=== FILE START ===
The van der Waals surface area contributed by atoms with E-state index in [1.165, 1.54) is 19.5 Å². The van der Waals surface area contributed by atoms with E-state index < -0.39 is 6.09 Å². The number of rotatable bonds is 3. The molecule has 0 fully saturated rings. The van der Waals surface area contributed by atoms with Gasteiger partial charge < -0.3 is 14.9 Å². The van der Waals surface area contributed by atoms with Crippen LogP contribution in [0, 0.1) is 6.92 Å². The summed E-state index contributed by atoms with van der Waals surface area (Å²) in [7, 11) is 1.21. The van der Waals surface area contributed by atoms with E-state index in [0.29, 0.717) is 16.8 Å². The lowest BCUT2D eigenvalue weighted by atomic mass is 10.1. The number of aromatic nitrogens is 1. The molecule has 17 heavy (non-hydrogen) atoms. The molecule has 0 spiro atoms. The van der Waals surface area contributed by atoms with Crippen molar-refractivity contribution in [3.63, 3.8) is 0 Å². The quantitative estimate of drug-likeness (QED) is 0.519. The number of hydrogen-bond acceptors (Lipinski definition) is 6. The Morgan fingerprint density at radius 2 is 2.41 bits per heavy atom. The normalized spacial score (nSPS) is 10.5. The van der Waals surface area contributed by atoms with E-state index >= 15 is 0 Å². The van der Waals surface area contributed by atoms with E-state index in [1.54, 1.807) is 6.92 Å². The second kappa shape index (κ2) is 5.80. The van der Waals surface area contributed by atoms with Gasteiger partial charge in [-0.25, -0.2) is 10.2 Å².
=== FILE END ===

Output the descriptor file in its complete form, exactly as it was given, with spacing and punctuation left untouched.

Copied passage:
The van der Waals surface area contributed by atoms with E-state index in [1.165, 1.54) is 19.5 Å². The van der Waals surface area contributed by atoms with E-state index < -0.39 is 6.09 Å². The number of rotatable bonds is 3. The molecule has 0 fully saturated rings. The van der Waals surface area contributed by atoms with Gasteiger partial charge < -0.3 is 14.9 Å². The van der Waals surface area contributed by atoms with Crippen LogP contribution in [0, 0.1) is 6.92 Å². The summed E-state index contributed by atoms with van der Waals surface area (Å²) in [7, 11) is 1.21. The van der Waals surface area contributed by atoms with E-state index in [0.29, 0.717) is 16.8 Å². The lowest BCUT2D eigenvalue weighted by atomic mass is 10.1. The number of aromatic nitrogens is 1. The molecule has 17 heavy (non-hydrogen) atoms. The molecule has 0 spiro atoms. The van der Waals surface area contributed by atoms with Crippen molar-refractivity contribution in [3.63, 3.8) is 0 Å². The quantitative estimate of drug-likeness (QED) is 0.519. The number of hydrogen-bond acceptors (Lipinski definition) is 6. The Morgan fingerprint density at radius 2 is 2.41 bits per heavy atom. The normalized spacial score (nSPS) is 10.5. The van der Waals surface area contributed by atoms with E-state index >= 15 is 0 Å². The van der Waals surface area contributed by atoms with E-state index in [1.54, 1.807) is 6.92 Å². The second kappa shape index (κ2) is 5.80. The van der Waals surface area contributed by atoms with Gasteiger partial charge in [-0.25, -0.2) is 10.2 Å².